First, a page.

St. Jude Medical probably thought it had a couple of homeruns with Nanostim, the world’s first commercially available leadless pacemaker, and the CardioMEMS HF system for remotely monitoring heart failure patients. But while there’s no doubt both of these devices are pushing the envelope when it comes to innovation, they have experienced a few setbacks.
Nanostim, which received the CE Mark back in 2013, halted sales in Europe last year after a postmarket study revealed patient deaths and other adverse effects associated with the technique used to implant the device. Meanwhile, competitor Medtronic launched an even smaller leadless pacing product, the Micra.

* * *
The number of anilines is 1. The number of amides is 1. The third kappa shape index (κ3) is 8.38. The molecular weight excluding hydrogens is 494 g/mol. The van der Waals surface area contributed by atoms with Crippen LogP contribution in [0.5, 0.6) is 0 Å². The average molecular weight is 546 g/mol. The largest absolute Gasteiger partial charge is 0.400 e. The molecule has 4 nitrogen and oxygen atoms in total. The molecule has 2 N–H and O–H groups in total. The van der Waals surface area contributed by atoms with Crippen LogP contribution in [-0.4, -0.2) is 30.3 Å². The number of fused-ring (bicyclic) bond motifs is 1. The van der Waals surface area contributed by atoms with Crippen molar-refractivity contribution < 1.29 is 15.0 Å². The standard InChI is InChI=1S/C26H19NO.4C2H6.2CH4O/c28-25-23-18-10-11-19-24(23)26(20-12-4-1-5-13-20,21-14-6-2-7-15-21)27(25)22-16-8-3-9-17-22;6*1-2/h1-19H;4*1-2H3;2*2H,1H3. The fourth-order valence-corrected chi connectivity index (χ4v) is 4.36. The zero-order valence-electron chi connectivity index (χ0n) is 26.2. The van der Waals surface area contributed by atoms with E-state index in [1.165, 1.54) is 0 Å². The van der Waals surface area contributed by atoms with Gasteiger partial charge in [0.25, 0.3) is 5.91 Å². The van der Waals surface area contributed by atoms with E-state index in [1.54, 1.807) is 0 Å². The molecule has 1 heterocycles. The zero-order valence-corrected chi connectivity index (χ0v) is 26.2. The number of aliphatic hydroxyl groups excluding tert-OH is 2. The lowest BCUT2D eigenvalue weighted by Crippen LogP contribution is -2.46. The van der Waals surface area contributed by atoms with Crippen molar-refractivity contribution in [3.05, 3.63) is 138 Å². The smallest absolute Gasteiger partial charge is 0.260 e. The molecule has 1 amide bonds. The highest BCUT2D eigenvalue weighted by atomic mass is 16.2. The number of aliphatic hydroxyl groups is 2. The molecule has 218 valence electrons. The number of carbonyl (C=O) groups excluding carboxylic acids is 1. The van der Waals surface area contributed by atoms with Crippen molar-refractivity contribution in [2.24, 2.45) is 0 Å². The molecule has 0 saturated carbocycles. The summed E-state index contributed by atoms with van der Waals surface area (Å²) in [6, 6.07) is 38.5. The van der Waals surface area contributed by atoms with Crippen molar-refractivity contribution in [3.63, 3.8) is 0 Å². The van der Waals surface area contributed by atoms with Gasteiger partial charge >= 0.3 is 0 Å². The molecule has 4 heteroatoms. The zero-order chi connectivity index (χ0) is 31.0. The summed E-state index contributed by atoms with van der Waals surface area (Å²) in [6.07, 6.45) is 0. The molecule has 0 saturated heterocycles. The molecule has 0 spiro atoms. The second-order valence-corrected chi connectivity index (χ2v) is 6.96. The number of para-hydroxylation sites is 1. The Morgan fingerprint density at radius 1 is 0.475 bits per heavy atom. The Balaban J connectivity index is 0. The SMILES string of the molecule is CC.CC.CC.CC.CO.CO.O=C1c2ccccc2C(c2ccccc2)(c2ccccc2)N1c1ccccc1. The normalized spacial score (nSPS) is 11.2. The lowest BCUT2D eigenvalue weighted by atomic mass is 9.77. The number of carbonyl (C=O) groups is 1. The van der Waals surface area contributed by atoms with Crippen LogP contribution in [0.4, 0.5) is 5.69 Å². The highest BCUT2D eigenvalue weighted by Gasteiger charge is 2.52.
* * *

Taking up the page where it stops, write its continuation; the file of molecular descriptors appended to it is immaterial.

CardioMEMS, which has an average selling price of nearly $18,000, has faced criticism for being too expensive. Although St. Jude medical director Phillip Adamson defended the cost of CardioMEMS, the company announced in its third quarter earnings call that sales have been slower than expected.
|Start 2016 off right by attending MD&M West, the world's largest medical design and manufacturing event, February 9-11, at the Anaheim Convention Center.|